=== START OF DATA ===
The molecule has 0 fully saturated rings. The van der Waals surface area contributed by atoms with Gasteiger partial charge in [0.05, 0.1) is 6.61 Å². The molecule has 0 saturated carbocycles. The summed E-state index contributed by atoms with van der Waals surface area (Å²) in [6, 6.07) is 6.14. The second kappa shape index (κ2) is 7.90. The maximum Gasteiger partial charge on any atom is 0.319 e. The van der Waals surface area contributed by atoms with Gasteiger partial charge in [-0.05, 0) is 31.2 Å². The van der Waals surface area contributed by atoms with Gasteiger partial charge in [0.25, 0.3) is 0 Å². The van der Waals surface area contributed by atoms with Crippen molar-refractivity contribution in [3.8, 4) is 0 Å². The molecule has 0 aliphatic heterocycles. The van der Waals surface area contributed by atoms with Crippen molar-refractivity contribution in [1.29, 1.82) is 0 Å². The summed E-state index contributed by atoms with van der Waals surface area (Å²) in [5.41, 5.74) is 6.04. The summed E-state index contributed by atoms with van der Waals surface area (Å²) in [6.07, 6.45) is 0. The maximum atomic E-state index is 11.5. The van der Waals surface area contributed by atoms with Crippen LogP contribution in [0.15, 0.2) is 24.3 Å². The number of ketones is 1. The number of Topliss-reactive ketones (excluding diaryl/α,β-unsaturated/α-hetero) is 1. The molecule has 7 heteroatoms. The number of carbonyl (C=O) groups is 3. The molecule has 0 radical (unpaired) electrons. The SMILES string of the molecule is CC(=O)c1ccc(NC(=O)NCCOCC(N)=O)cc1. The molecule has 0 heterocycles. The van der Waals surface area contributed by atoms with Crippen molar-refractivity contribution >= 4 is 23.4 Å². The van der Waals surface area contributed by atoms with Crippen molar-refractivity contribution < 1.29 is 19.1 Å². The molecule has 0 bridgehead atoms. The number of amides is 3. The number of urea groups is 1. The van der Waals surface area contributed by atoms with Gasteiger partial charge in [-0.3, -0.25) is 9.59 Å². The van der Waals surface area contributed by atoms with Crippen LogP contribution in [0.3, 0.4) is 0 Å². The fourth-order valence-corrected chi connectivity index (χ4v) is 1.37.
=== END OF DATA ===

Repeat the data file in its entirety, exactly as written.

The molecule has 0 fully saturated rings. The van der Waals surface area contributed by atoms with Gasteiger partial charge in [0.05, 0.1) is 6.61 Å². The molecule has 0 saturated carbocycles. The summed E-state index contributed by atoms with van der Waals surface area (Å²) in [6, 6.07) is 6.14. The second kappa shape index (κ2) is 7.90. The maximum Gasteiger partial charge on any atom is 0.319 e. The van der Waals surface area contributed by atoms with Gasteiger partial charge in [-0.05, 0) is 31.2 Å². The van der Waals surface area contributed by atoms with Gasteiger partial charge in [0.25, 0.3) is 0 Å². The van der Waals surface area contributed by atoms with Crippen molar-refractivity contribution in [3.8, 4) is 0 Å². The molecule has 0 aliphatic heterocycles. The van der Waals surface area contributed by atoms with Crippen molar-refractivity contribution in [1.29, 1.82) is 0 Å². The summed E-state index contributed by atoms with van der Waals surface area (Å²) in [5.41, 5.74) is 6.04. The summed E-state index contributed by atoms with van der Waals surface area (Å²) in [6.07, 6.45) is 0. The maximum atomic E-state index is 11.5. The van der Waals surface area contributed by atoms with Crippen LogP contribution in [0.15, 0.2) is 24.3 Å². The number of ketones is 1. The number of Topliss-reactive ketones (excluding diaryl/α,β-unsaturated/α-hetero) is 1. The molecule has 7 heteroatoms. The number of carbonyl (C=O) groups is 3. The molecule has 0 radical (unpaired) electrons. The SMILES string of the molecule is CC(=O)c1ccc(NC(=O)NCCOCC(N)=O)cc1. The molecule has 0 heterocycles. The van der Waals surface area contributed by atoms with Crippen molar-refractivity contribution >= 4 is 23.4 Å². The van der Waals surface area contributed by atoms with Crippen molar-refractivity contribution < 1.29 is 19.1 Å². The molecule has 0 bridgehead atoms. The number of amides is 3. The number of urea groups is 1. The van der Waals surface area contributed by atoms with Gasteiger partial charge in [-0.3, -0.25) is 9.59 Å². The van der Waals surface area contributed by atoms with Crippen LogP contribution in [0.3, 0.4) is 0 Å². The fourth-order valence-corrected chi connectivity index (χ4v) is 1.37.